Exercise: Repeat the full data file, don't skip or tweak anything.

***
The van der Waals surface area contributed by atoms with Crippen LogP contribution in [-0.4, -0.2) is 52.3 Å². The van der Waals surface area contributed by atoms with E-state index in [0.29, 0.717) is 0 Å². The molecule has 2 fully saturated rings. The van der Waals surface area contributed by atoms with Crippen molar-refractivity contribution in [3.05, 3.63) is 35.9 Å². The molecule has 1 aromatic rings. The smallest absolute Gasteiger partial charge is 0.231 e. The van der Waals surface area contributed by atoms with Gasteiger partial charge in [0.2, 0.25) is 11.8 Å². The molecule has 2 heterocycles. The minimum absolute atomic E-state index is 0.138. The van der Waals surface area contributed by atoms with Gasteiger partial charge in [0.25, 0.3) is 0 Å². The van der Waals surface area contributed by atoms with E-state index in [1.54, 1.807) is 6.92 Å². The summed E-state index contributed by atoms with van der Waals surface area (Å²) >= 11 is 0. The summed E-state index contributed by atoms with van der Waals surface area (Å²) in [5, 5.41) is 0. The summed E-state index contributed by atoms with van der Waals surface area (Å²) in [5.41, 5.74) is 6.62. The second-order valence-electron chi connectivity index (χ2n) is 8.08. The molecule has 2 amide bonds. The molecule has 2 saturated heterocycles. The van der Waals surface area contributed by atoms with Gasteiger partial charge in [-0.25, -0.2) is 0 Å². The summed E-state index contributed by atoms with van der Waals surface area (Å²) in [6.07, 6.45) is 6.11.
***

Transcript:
The van der Waals surface area contributed by atoms with Crippen LogP contribution in [-0.4, -0.2) is 52.3 Å². The van der Waals surface area contributed by atoms with E-state index in [0.29, 0.717) is 0 Å². The molecule has 2 fully saturated rings. The van der Waals surface area contributed by atoms with Crippen molar-refractivity contribution in [3.05, 3.63) is 35.9 Å². The molecule has 1 aromatic rings. The smallest absolute Gasteiger partial charge is 0.231 e. The van der Waals surface area contributed by atoms with Gasteiger partial charge in [0.2, 0.25) is 11.8 Å². The molecule has 2 heterocycles. The minimum absolute atomic E-state index is 0.138. The van der Waals surface area contributed by atoms with Gasteiger partial charge in [0.25, 0.3) is 0 Å². The van der Waals surface area contributed by atoms with E-state index in [1.54, 1.807) is 6.92 Å². The summed E-state index contributed by atoms with van der Waals surface area (Å²) >= 11 is 0. The summed E-state index contributed by atoms with van der Waals surface area (Å²) in [5, 5.41) is 0. The summed E-state index contributed by atoms with van der Waals surface area (Å²) in [5.41, 5.74) is 6.62. The second-order valence-electron chi connectivity index (χ2n) is 8.08. The molecule has 2 amide bonds. The molecule has 2 saturated heterocycles. The van der Waals surface area contributed by atoms with Gasteiger partial charge in [-0.25, -0.2) is 0 Å². The summed E-state index contributed by atoms with van der Waals surface area (Å²) in [6.07, 6.45) is 6.11.